Problem, NEDAP Power Router 5 KW inverter at house and transformer about 500 Metres away. I-credit 500 meter at pole and transformer where a bore pump also runs from. Before solar installed in 2014 there was a meter in the box at the house where the inverter connects to the grid but was removed and the only meter is the one on the pole all that distance away. Since 2014 only about 5,000 KW is shown as exported to the grid and the LED on the inverter shows a”soft grid error” all the time. Since installation it appears the system hasn’t worked properly. An engineer friend tells me the distance between the inverter connection at the box at the house and the transformer/meter pole is most likely the problem. It appears to me the solar installers removed the old meter at the house and should have replaced it with a new Net type but just relied on the one at the distant transformer pole which was there originally to meter the bore. My engineer friend advises that there should be a meter where the original was in the box at the house next to the inverter.
    NEDAP have gone belly up and the original installer wants nothing to do with it.
    HELP please with any suggestions.

    • Ronald Brakels says

      Hello Peter

      According to the Australian Standard AS4777.1 a solar installer must ensure there is no more that a 2% voltage rise from the inverter to the point of supply. If your point of supply to the grid is 500m away then it is not plausible that the voltage rise would be 2% or less. If this is the case, your installer would not have followed the Australian Standard when installing your system as they are required to do. I am not a lawyer, but my understanding is they should not have gone ahead with your solar installation and — provided my interpretation of what has happened is correct — they are required to provide a remedy. I suggest contacting consumer affairs and getting advice on how to proceed.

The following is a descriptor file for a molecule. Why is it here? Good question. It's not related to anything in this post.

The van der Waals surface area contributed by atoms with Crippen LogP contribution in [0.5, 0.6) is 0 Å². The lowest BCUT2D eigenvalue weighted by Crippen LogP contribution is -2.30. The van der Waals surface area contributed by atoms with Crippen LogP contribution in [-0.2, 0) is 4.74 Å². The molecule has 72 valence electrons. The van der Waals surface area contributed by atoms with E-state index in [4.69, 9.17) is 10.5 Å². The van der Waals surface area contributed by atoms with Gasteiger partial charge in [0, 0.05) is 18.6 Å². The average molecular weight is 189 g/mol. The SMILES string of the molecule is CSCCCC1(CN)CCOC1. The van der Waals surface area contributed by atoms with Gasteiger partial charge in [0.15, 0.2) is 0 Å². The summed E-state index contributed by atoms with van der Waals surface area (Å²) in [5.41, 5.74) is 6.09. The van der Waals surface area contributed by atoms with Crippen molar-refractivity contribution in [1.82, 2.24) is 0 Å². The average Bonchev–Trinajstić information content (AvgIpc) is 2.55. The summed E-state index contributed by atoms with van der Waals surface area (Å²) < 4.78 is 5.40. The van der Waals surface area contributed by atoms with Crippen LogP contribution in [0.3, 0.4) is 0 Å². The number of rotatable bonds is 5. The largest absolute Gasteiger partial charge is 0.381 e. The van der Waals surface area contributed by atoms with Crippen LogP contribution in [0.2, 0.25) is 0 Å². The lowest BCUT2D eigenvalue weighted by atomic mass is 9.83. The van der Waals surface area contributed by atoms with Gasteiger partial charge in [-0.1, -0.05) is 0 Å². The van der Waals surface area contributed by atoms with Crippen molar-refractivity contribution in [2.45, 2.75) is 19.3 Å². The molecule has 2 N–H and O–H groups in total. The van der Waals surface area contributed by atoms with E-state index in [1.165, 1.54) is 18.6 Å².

28. Hi Finn and Ronald,

    I’m getting a 6.6kW system with a 5kW inverter installed on my house which was built in the 1970’s. My preference would be for the inverter to be mounted in the garage rather than next to the power box which would result in an extra 11m of cabling each way to and from the inverter (i.e. 11m DC in and 11 AC out). My installers have said that the extra distance may cause some issues with voltage because the mains wiring of the power box has smaller wires than what would be used in modern day houses.

    I would have thought that provided the wires used are thick enough going into the power box, it would not make a difference. What are your thoughts?

    • Ronald Brakels says

      Hi Nicolas

      Even if heavy duty copper cable with a 25 mm cross section is used from the inverter to the switchboard, over 11m it can still result in a modest voltage rise. It is possible this could be enough to cause a voltage rise issue when combined with old wiring your home has. You will also lose a little energy on the DC side and need to pay for extra cabling. Note the DC side will require two extra lengths of cable.

      You could ask the installer if the voltage rise would be acceptable if heavy duty cabling was used and get a quote for the system with that extra cost. Then you can decide if it is worthwhile.

  29. Michelle Sullivan says

    Here’s an interesting question which I can’t find an answer to, perhaps you can help?

    Person with lots of computers that are on 24×7 and uses around 100kWh of energy in a 24hr period, has a separate board for the computers which is on the end of 35m of 10mm2 cable protected by a 40Amp fuse.

    The board supplies a dedicated set of outlets some 40m away each with 6mm2 cable per outlet.

    They have indicated they are not concerned with feed in to the grid but want to reduce the load drawn from the grid. They have an East/West facing roof of considerable size and have requested 2 inverters (3kw) and two sets of panels.. one for east one for west (single MPPT) and for the inverters to be placed at the second board and not the incoming board. Voltage drop on the second board (recorded) is less than 1%.. everything in my training says the inverters should go near the incoming line and not the load. They are insisting that putting the inverters on the midpoint will be fine and want to do so because it is a protected location and it will accommodate the batteries they want to install… I can’t see anything wrong with it, except for the possibility of unintentional voltage rise, but that should be compensated by the load drawing the majority if not all of the power…

    A little guidance here would be appreciated…